Magnesium (Citrate)

The essential macromineral Magnesium (Magnesium Citrate), aids the body’s ability to fall asleep by relaxing the muscles and regulating the nervous system. Magnesium has numerous functions in the human body and is indispensable to our physiological functioning. It is a cofactor in many enzymes that regulate DNA, RNA and protein synthesis, muscle contraction, nerve transmission and heart muscle contractility. It is also a structural component of bone formation and the antioxidant glutathione and regulates blood glucose and blood pressure. Magnesium therefore, helps to allow for more glucose energy availability for muscle and brain, it regulates blood pressure and heart function, strengthens bones and balances levels of neurotransmitters to promote relaxation. 


Zinc (Citrate)

Zinc is an essential component to enzyme functioning, immune functioning, cellular metabolism, cell division, growth, protein, and DNA synthesis. It is also incredibly important for muscle strength and capacity and has antioxidative properties which make it particularly important for athletes in post-exercise recovery and overall general health. 



Branched chain amino acids are essential amino acids that include leucine, isoleucine, and valine. Branched-chain amino acids may help to enhance fat loss. In fact, recent studies report that people consuming an average of 15 grams of BCAAs each day may have up to 30% lower risk of becoming overweight or having obesity. Further research shows that BCAA supplementation lowers brain tryptophan uptake and therefore perceived exhaustion, markers of muscle fatigue like ammonia and lactate, and enhances liberation of fatty acids for prolonged endurance exercise. These factors in combination, suggest improved exercise performance. 



Glycine is a non-essential amino acid that acts as an inhibitory neurotransmitter that can help promote relaxation and sleep. It is a component of the protein creatine, which is used by the muscles for energy during short bursts of anaerobic activity, and is also shown to increase muscle size and power while reducing muscle wasting. It is also pivotal in collagen formation for the building and maintenance of skin, joints, bone, and muscle.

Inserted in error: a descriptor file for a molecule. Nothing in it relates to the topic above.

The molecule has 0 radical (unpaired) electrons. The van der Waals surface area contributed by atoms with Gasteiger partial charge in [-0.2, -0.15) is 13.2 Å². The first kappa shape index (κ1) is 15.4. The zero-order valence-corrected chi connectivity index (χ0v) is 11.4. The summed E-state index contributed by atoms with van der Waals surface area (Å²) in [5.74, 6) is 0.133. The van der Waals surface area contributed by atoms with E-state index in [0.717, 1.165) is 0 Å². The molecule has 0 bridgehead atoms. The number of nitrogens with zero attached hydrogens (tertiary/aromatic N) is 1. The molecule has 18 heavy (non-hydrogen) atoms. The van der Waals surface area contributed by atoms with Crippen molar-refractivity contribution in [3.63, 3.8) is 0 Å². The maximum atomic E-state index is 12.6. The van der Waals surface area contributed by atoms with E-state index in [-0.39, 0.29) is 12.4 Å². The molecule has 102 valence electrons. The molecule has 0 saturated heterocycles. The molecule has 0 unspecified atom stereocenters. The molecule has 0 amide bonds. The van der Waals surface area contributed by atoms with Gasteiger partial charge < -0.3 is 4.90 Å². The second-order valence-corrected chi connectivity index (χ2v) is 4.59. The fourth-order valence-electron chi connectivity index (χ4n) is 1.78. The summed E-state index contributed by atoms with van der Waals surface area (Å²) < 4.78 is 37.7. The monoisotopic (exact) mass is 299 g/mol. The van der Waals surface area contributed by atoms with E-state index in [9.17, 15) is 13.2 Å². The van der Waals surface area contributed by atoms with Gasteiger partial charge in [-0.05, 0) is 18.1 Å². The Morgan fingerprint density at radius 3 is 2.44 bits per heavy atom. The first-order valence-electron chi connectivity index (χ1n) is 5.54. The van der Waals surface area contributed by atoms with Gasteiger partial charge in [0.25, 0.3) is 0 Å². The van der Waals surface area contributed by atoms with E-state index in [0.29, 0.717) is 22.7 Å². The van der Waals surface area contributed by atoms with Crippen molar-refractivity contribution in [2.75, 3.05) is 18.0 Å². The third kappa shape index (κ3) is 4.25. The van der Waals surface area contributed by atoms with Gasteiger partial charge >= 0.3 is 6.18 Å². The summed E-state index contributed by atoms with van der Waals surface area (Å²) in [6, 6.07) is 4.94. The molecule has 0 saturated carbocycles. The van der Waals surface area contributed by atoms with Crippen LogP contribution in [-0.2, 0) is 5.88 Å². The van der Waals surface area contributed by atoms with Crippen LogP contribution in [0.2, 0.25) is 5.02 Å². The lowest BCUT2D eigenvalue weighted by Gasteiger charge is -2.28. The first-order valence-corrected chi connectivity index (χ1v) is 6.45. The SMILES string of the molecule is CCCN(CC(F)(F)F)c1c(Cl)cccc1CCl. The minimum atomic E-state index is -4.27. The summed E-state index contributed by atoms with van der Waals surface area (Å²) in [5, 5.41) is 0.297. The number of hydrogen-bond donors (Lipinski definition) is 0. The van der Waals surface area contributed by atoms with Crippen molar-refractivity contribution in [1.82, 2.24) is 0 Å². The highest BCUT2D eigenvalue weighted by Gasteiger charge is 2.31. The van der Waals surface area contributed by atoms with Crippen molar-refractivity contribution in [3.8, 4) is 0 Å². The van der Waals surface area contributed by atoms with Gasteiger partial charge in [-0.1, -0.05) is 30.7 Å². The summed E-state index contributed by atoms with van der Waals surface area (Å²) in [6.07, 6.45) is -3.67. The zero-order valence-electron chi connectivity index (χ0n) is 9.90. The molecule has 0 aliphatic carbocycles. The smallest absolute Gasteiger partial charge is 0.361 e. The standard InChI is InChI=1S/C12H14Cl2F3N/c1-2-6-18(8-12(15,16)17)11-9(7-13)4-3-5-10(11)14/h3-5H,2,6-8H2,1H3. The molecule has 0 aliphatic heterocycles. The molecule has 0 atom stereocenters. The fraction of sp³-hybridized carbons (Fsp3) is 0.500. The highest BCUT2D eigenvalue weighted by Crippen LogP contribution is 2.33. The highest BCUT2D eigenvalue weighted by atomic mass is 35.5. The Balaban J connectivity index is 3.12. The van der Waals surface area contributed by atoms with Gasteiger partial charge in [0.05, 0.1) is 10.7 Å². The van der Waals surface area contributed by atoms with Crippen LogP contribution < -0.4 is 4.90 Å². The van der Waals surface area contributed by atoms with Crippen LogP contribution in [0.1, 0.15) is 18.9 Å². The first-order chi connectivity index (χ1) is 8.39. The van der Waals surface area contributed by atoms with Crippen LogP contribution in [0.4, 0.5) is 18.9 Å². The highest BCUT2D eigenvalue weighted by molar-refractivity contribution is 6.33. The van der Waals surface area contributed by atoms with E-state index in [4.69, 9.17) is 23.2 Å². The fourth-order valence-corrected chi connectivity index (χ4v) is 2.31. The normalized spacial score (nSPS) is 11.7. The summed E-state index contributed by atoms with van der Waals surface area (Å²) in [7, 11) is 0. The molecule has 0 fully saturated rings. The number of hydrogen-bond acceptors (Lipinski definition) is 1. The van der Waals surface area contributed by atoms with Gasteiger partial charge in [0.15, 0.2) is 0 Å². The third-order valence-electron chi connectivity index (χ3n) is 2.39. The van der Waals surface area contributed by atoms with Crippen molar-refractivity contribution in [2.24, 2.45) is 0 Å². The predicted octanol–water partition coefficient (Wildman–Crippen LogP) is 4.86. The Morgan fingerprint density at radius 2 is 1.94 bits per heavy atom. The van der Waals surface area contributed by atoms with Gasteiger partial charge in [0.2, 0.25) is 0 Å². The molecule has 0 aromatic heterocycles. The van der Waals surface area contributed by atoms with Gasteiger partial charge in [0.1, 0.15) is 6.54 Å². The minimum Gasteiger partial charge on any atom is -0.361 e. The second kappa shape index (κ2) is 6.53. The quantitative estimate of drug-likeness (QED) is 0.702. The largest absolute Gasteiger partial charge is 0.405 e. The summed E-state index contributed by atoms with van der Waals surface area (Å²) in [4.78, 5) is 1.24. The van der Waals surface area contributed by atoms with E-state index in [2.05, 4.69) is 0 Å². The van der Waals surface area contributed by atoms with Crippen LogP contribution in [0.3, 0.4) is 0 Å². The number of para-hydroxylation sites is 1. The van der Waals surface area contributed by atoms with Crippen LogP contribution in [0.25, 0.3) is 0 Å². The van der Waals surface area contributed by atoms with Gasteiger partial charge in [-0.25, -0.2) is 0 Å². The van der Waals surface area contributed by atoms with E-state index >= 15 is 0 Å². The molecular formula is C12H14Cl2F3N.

Glutamine is an amino acid that can enhance energy stores and the working capacity of contracting muscles. Some studies suggest that it boosts short-term weight loss by altering the composition of your gut microbiome, reducing inflammation, and improving insulin sensitivity. It also helps attenuate muscle exhaustion by detoxifying cells of fatigue-promoting metabolic byproducts. Glutamine is pivotal in the formation of glycogen, which is the main sugar storage molecule for cellular energy, and is also a gluconeogenic amino acid, meaning it helps to create more glucose when stores are depleted. 


Lemon balm (Melissa officinalis)

Lemon balm is shown to reduce stress and promote sleep indirectly. It achieves this by preventing enzymatic destruction of the inhibitory neurotransmitter in the brain, GABA, which results in increased levels of relaxing GABA. It also has many antioxidative compounds including phenolics and flavonoids that scavenge potential cell damaging free radicals. This has both disease fighting potential and in post-workout recovery, as free radicals are increased due to the energetic demands of contracting muscles.






Abazar. (2020). Glycine. 

Cases, J., Ibarra, A., Feuillère, N., Roller, M., & Sukkar, S. (2011, December). Pilot trial of melissa OFFICINALIS L. leaf extract in the treatment of volunteers suffering from MILD-TO-MODERATE anxiety disorders and sleep disturbances.

Coqueiro, A., Rogero, M., & Tirapegui, J. (2019, April 17). Glutamine as an Anti-Fatigue amino acid in sports nutrition. 

Kim, D., Kim, S., Jeong, W., & Lee, H. (2013, December). Effect of bcaa intake during endurance exercises on fatigue substances, muscle damage substances, and energy metabolism substances. 

Miraj, S., Rafieian-Kopaei, & Kiani, S. (2017, July). Melissa officinalis l: A Review study with an ANTIOXIDANT PROSPECTIVE.

NIH. (2020). Office of dietary supplements - Magnesium.

NIH. (2020). Office of dietary supplements - zinc. 

Rufini, S. (2001). (PDF) zinc status IN athletes: Relation to diet and exercise. 

Walle, G. (2018, December 12). Top 9 benefits and uses of glycine. 

Zhang, Y., Xun, P., Wang, R., Mao, L., & He, K. (2017, August 28). Can magnesium enhance exercise performance?